The artwork for this set comes from Axel Giménez, StarCrusader and my own photos and scans.
There are, unfortunately several subpar images in this set, including Roboto, Thunder Punch He-Man, Land Shark, and especially Night Stalker. If anyone out there has a Laser Bolt box, it should have Thunder Punch He-Man on the back. If you happen to have a scan or a high resolution picture of it in a nice natural lighting that you’d like to share, that would be appreciated.
The cross sell artwork for Land Shark appears on the back of the Jitsu/Night Stalker gift set. Land Shark cross sell art also appears on the back of the heroic warriors gift set (the one that included Buzz-Off, Moss Man and Mekaneck figures). If anyone happens to have nicer image of the cross sell art for Land Shark that they could share, I’d be really grateful.
Night Stalker is trickier. I have been unable to locate any cross
sell art for Night Stalker, other than the red line art on the back of
the Fright Zone box. If anyone knows of a full-color version that exists
somewhere out there, I’d appreciate that information!
Update: somehow I overlooked Spydor. Spydor doesn’t seem to have had cross sell art per se, but the explanatory illustration on the back of his packaging is probably the closest analog, as far as I know. The same is true for toys like Battle Bones and Blasterhawk. Thanks to Matthew M. for letting me know!
Land Shark is one of those Masters of the Universe vehicles that had to exist. There was no way they weren’t going to get around to making a chomping shark car vehicle, given enough time.
According to The Power and the Honor Foundation Catalog, the idea for making this kind of vehicle came from Roger Sweet, and Ed Watts (who also worked on the Dragon Walker) created the design details in the concept drawing below:
The concept design, compared to the final toy, has much sharper lines (ideal for mowing down foes, but probably too sharp for a kid’s toy) and larger eyes, but the broad ideas that went into the final vehicle are all there. Notice that Trap Jaw is depicted driving the vehicle. In a way, the Land Shark is kind of a vehicular version of Trap Jaw, sharing not only his chomping mechanical jaw but also his color scheme. In Watts’ artwork, they even have similar weapons (although non of Trap Jaw’s attachments actually looked like that). The concept version is maroon and green, while final toy was maroon and blue (all three are predominant colors on Trap Jaw).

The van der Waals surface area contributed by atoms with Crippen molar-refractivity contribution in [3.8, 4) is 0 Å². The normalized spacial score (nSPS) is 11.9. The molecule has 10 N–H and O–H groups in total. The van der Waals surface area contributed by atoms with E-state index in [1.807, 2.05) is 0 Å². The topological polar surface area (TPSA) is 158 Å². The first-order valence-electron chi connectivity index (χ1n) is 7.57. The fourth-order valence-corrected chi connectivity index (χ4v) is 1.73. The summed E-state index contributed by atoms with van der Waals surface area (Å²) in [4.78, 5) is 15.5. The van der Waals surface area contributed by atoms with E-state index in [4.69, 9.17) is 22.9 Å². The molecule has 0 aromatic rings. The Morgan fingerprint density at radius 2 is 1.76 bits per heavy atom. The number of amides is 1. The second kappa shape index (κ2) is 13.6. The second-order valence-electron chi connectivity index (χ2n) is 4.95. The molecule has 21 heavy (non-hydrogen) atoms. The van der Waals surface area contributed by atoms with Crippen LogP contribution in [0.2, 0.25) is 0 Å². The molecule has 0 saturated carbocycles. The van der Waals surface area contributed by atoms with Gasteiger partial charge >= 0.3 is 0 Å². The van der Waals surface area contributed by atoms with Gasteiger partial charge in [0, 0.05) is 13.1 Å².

The cross sell artwork for the Land Shark (which incidentally seems to have been rarely used) is based closely on the final design used on the toy:
The trademark for Land Shark was filed September 10, 1984, and the patent was filed on November 13, 1984 .
Land Shark was sold individually and in a set with Battle Armor Skeletor. The box art on both sets was illustrated by William George:
Land Shark appears with some frequency in the series of minicomics released in 1985. The depiction in comics more or less matches the look of the final toy, although the guns are simpler and seem to connect to the vehicle with a different kind of hinged joint (this is true in all of the minicomic appearances, with the exception of Leech). This may represent an earlier prototype design. Excerpted images below are from the Dark Horse He-man Minicomic collection.
Curiously, Hordak drives the Land Shark in Hordak – The Ruthless Leader’s Revenge:
Errol McCarthy produced a couple of illustrations for the Land Shark. One of them was used in the 1987 Style Guide, which described the vehicle this way:
Role: Evil man-eating assault vehicle
Power: Power to seek, seize and consume the enemies of Skeletor
“Evil man-eating assault vehicle” seems like a good tag line for the toy. I’m surprised it wasn’t used on the actual packaging.
Land Shark makes a couple of appearances in the Golden books stories: A Hero In Need and The River Of Ruin (images via He-Man.org):
William George included the Land Shark in his 1985 and 1986 posters:
Earl Norem pitted the Land Shark vs the Laser Bolt in a poster included in the Spring 1986 issues of Masters of the Universe Magazine:
Norem also included the vehicle in his “Lake of Mystery” poster, although interestingly he turns it into a water vehicle in the surreal scene below:
The same issue of MOTU Magazine features a story called “The Comet Warriors Have Landed!” The vehicle also makes an appearance there: